By Rob van Alstyne
By Zach McCormick
By Emily Eveland
By Jack Spencer
By Michael Madden
By Reed Fischer
By Emily Weiss
By Emily Weiss
The answer to the question you are naturally going to ask about Ian MacKaye from Fugazi's new band is, yes. Yes, they're as good as Egghunt. They're as good as any of MacKaye's other post-Minor Threat, pre-Fugazi pit stops, Pailhead and Embrace. No, they're not as good as Fugazi, but can you really name a band that is these days?
Evens is composed of MacKaye on vocals and guitar and D.C. punk-scene stalwart/former Warmers drummer (try saying that three times fast) Amy Farina on vocals and drums. The Evens play up their duo-ness and don't attempt to sound anything like a full band. They sound like the summer fun band you start with your roommate, uncomplicated and uncommitted. MacKaye plays it chivalrous, sticking to the role of frugal rhythm guitarist, letting Farina's rollicking mod-pop drumming dominate while her folky voice carries the songs. MacKaye also sings, and abandons the drill-sergeant-with-a-heart bark that he has stuck to with impressive fidelity since about 1979. Farina and MacKaye duet with a hymnal austerity that will be familiar to anyone raised in the Lutheran church. This is a solemn, pale, mournful album--it might have more in common with the Singing Senators than it does with the rest of the Dischord catalog.
The songs are often about coming up to the edge and having no place to go, about routine, numbered days, alienation from a dying scene. The album's opener, "Shelter Two," strikes a tone of futility embraced--a tone that doesn't relent for the album's duration--with its dour chorus, "It's all downhill from here/We keep climbing but we never find the top/It's all downhill from here." Why such disappointment? Could be the election--the shadow of the Capitol has always loomed large over D.C. punks, or it could be the understandable frustration of a 40-year-old punker whose exemplary populism and integrity has been blithely ignored in favor of Warped Tour brass rings and the lowest common denominators. (Though when supposing about Ian MacKaye, you're probably supposing wrong. Those Fugazi songs you thought were about birthday ponies, masturbation, and long-distance running turned out to be about Anita Hill, Guy Piccotto's mother, and a long-forgotten House majority whip.)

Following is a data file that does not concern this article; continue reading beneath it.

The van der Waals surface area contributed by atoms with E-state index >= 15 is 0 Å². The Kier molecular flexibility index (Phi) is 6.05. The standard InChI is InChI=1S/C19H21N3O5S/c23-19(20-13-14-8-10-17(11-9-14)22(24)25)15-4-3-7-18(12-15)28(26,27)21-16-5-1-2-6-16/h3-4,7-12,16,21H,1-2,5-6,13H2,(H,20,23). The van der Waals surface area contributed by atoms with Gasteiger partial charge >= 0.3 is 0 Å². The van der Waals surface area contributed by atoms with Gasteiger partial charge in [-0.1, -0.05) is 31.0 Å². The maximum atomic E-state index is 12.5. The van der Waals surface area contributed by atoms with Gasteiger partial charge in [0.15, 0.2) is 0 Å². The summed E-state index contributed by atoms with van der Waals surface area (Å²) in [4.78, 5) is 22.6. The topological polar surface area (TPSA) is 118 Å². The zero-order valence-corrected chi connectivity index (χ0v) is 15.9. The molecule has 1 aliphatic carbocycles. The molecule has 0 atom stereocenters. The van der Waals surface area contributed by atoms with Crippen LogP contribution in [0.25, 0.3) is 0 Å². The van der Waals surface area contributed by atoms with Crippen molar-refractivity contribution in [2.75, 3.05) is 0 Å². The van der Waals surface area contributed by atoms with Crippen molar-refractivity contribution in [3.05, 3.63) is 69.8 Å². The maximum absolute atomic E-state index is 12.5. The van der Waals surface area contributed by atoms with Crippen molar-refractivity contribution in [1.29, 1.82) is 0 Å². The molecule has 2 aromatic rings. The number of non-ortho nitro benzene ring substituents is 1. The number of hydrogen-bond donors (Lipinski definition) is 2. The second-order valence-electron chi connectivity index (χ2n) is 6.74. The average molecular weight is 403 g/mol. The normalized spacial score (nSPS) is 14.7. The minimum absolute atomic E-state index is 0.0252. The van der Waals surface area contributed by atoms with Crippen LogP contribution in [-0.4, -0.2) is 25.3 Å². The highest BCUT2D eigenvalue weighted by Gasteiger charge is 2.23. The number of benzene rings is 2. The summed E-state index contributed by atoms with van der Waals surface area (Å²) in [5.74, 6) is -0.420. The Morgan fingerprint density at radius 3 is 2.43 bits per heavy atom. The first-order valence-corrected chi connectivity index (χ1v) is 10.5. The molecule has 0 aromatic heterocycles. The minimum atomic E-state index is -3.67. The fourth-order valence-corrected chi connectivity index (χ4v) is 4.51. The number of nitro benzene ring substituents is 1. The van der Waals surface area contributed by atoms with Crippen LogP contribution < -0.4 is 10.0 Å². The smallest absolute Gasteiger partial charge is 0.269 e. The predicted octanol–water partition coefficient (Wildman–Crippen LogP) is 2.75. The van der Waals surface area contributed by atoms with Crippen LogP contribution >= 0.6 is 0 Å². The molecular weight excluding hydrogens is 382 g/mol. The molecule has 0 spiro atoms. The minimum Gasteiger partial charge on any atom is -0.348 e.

At any rate, MacKaye and Farina are still doing what they have always done, making records for themselves and their peer demographic. It's just that their demographic is no longer the kids in the pit, but rather adults having a quiet night at home. Ironically (and unfortunately), The Evens is a flatly unemotional record from someone often credited as one of the godfathers (or grandpas) of emo.